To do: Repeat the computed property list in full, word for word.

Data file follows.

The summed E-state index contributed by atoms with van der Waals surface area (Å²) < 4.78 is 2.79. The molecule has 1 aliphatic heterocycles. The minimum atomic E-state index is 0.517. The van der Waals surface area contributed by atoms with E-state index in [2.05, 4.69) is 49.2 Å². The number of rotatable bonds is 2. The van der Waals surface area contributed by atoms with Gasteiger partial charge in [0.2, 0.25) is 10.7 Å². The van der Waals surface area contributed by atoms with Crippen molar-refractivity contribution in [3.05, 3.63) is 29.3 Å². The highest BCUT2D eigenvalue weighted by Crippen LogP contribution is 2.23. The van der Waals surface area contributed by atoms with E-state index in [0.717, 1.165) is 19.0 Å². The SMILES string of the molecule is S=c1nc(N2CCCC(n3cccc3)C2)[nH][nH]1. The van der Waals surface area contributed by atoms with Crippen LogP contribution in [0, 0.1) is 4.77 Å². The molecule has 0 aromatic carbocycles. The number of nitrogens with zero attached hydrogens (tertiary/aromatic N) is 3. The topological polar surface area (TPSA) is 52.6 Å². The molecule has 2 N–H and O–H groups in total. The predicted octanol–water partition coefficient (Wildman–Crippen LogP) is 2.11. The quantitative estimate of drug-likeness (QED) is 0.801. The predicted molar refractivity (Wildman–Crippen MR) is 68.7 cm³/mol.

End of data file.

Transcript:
The summed E-state index contributed by atoms with van der Waals surface area (Å²) < 4.78 is 2.79. The molecule has 1 aliphatic heterocycles. The minimum atomic E-state index is 0.517. The van der Waals surface area contributed by atoms with E-state index in [2.05, 4.69) is 49.2 Å². The number of rotatable bonds is 2. The van der Waals surface area contributed by atoms with Gasteiger partial charge in [0.2, 0.25) is 10.7 Å². The van der Waals surface area contributed by atoms with Crippen molar-refractivity contribution in [3.05, 3.63) is 29.3 Å². The highest BCUT2D eigenvalue weighted by Crippen LogP contribution is 2.23. The van der Waals surface area contributed by atoms with E-state index in [0.717, 1.165) is 19.0 Å². The SMILES string of the molecule is S=c1nc(N2CCCC(n3cccc3)C2)[nH][nH]1. The van der Waals surface area contributed by atoms with Crippen LogP contribution in [0, 0.1) is 4.77 Å². The molecule has 0 aromatic carbocycles. The number of nitrogens with zero attached hydrogens (tertiary/aromatic N) is 3. The topological polar surface area (TPSA) is 52.6 Å². The molecule has 2 N–H and O–H groups in total. The predicted octanol–water partition coefficient (Wildman–Crippen LogP) is 2.11. The quantitative estimate of drug-likeness (QED) is 0.801. The predicted molar refractivity (Wildman–Crippen MR) is 68.7 cm³/mol.